They went after religion too.Lodges broken down,Spiritual Elders killed,and the 'Mother-of All-Putdowns' the massacre of 300+ Men,Women, Children,and Elders,With WMD,for practicing thier faith at Wounded Knee.The reward for these 'heros' was The Medal of Honor. Slaughter of the helpless has always been worthy of 'honor'amongst the 'Rulership of the Tyrants'.

It has been the continuation of these practices that has formed and still forms our concept of 'Manifest Destiny'The taking of America was just the 'dress rehersal' for world domination.

Great wealth creates great lunacy.The lunacy that you can poison every living thing for money, the lunacy that coersion and intimadation are viable methods of diplomacy,the lunacy that killing is somehow our divine right under the god of the almighty economic denomination.

Have we as a spieces become so droll that acts of violence are our first response,so arrogant that we force people to accept our ways and then dispose of them at our convience,or so blind that see no consequence for heartless actions?

It is possible to manifest a destiny that includes all people.We just have to give up the idea of Peace through Force,I'm sorry, Strength. That coersion is longer lasting than cooperation. That threats of death work better than gaining concensus to solve problems.In short give up the kindergarten attitude of control by force and aquisition by theft.

The Chinese centuries ago knew when they discovered gunpowder,that it would not be good for 'average' thinking people to have.Why? Because these dullards blow things up when they run out of reasons to talk!If the foregoing statement had held sway,Damascas would'nt have invented the gunbarrel in 1050,suits of armour would'nt have been made,the Dutch would'nt have invented barrel-rifiling to penetrate armour,Rulerships would'nt have become so fond of conquest as a way to gain land,wealth,and power without this great substance.Maybe so many would'nt have had to be felled at Gettysburg,or Birmingham,or Kent State.or for that matter WW1, WW2,Korea,Vietnam,Afganistan,Iraq,Chicago or L.A.

How about,just for the sake of life itself,we stop killing.All weapons,the ones the Government owns,both public and secret,weapons held by State,County,Cities and Towns,and all personal defense/hunting weapons be destroyed.

It starts with all the World Governments disarming...everything from handguns to cruise missles to space-based lasers,tanks and warships. Then the States disarm,no lethal ability of any kind.Then and only then would the citizens of the world feel safe enough to disarm themselves and serious dialog could ensue with all the People of the World.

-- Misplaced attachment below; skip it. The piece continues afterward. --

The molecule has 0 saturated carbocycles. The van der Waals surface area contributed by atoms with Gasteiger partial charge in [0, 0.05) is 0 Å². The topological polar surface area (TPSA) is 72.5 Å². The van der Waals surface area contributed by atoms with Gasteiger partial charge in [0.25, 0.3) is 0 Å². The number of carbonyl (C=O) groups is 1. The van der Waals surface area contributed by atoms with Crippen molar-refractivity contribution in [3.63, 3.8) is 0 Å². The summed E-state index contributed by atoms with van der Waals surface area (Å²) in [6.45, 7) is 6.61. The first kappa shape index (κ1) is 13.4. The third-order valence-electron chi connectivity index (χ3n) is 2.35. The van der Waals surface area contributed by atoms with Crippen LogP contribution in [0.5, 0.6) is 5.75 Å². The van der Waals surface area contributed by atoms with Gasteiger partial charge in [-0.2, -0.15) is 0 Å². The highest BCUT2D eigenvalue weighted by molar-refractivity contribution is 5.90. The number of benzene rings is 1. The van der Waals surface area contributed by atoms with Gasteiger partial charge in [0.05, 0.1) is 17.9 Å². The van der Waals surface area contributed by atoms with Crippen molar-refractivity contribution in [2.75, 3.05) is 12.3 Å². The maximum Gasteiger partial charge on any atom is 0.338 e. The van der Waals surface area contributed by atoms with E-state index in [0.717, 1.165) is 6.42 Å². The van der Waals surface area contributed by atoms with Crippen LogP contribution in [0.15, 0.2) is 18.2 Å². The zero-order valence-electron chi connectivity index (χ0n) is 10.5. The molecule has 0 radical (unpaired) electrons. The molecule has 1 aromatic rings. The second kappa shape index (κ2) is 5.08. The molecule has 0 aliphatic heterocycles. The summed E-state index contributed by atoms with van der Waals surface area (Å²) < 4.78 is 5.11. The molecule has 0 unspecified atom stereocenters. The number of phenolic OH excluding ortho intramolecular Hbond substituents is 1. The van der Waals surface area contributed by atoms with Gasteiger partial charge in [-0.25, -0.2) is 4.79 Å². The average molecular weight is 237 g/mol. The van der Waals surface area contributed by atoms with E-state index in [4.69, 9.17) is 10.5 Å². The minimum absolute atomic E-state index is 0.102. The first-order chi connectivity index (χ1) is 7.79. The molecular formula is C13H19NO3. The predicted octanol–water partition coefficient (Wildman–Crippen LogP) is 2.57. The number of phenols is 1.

If we allow ourselves a brief second to imagine life without fear of force,the first thing that comes to mind,my mind anyway,is how many hundreds of billions of dollars that won't be spent on feeding the killing machine.That could mean; Everybody would have a safe home. Everybody could have healthcare. Every man,woman,and child would have good food. The water could be made pure. The air could be made healthy to breathe. Dispair would'nt force people to crime or addiction,because there would be the ability to create real oppurturity,true enterprise zones in the inner city with schools with smaller class sizes,better equipment,and better administrations that don't create indroctrinated workforcers but rather respected,wellrounded individuals that are educated and able.

Usually when folks meet each other on the street 'I wanna blow yer head off' is'nt their first thought.Unkind thoughts generally are not our first response.That alone tells us that deep within our being,we know each other to be good,and that is how we really want to treat each other. The deathculture crazies don't want us to be any thing like that,there's no profit in it.

It must be clearly understood...There is no profit in Deathcultuer thinking! Stop supporting the resourses of the rulership.Get out of that thinktank,stick your toes in the mud.Learn to respect life in as many ways you can think of, then stop and look some more,because new ways are abundant.Respect people as people frist.Not because they have money or big guns hanging around their necks,for both of those things make them only slightly better the a shaved ape.

We can change the world as a whole,as a People. We just have to change our minds.Change from being fearful,greedy,toddlers with guns and angry attitudes to Cheerful,Generuos Adults with compassion for all as caretakers of the Earth.

I already know the group I belong to,so you'll find me in the south where the spring is blooming and the fullness of life is comming alive,sharing my life with alll of life where you don't need a gun.

“what matters is not ideology, not even the "economico-ideological" distinction or opposition, but the *organisation of power*.” Deleuze, in Gilles Deleuze and Felix Guattari Capitalism: A Very Special Delirium

“One finds the old trick being played everywhere again and again: a big ideological debate in the general assembly and questions of organization reserved for special commissions. These questions appear secondary, determinded by political options. While on the contrary, the real problems are those of organization, never specified or rationalized, but projected afterwards in ideological terms.” Guattari, in Capitalism: A Very Special Delirium